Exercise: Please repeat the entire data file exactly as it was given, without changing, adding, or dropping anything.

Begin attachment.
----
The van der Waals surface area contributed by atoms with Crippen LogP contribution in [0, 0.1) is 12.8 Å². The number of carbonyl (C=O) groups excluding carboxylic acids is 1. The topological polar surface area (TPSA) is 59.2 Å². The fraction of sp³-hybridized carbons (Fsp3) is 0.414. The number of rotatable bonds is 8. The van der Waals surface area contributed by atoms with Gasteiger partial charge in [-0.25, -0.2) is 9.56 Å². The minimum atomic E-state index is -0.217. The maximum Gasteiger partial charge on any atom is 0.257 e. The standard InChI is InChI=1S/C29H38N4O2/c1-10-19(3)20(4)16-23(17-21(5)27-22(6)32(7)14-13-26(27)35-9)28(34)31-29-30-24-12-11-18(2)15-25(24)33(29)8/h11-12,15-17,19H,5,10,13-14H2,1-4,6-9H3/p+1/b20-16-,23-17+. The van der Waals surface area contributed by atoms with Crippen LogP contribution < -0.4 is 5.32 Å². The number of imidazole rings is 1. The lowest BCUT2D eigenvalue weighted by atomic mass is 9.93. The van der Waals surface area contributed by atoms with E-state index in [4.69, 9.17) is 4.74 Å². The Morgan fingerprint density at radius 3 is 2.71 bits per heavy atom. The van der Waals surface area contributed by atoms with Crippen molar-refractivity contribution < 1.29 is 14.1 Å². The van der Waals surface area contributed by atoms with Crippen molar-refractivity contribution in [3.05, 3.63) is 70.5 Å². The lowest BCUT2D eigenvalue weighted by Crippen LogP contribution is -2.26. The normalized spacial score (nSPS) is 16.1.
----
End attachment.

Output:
The van der Waals surface area contributed by atoms with Crippen LogP contribution in [0, 0.1) is 12.8 Å². The number of carbonyl (C=O) groups excluding carboxylic acids is 1. The topological polar surface area (TPSA) is 59.2 Å². The fraction of sp³-hybridized carbons (Fsp3) is 0.414. The number of rotatable bonds is 8. The van der Waals surface area contributed by atoms with Gasteiger partial charge in [-0.25, -0.2) is 9.56 Å². The minimum atomic E-state index is -0.217. The maximum Gasteiger partial charge on any atom is 0.257 e. The standard InChI is InChI=1S/C29H38N4O2/c1-10-19(3)20(4)16-23(17-21(5)27-22(6)32(7)14-13-26(27)35-9)28(34)31-29-30-24-12-11-18(2)15-25(24)33(29)8/h11-12,15-17,19H,5,10,13-14H2,1-4,6-9H3/p+1/b20-16-,23-17+. The van der Waals surface area contributed by atoms with Crippen LogP contribution < -0.4 is 5.32 Å². The number of imidazole rings is 1. The lowest BCUT2D eigenvalue weighted by atomic mass is 9.93. The van der Waals surface area contributed by atoms with E-state index in [4.69, 9.17) is 4.74 Å². The Morgan fingerprint density at radius 3 is 2.71 bits per heavy atom. The van der Waals surface area contributed by atoms with Crippen molar-refractivity contribution < 1.29 is 14.1 Å². The van der Waals surface area contributed by atoms with Crippen molar-refractivity contribution in [3.05, 3.63) is 70.5 Å². The lowest BCUT2D eigenvalue weighted by Crippen LogP contribution is -2.26. The normalized spacial score (nSPS) is 16.1.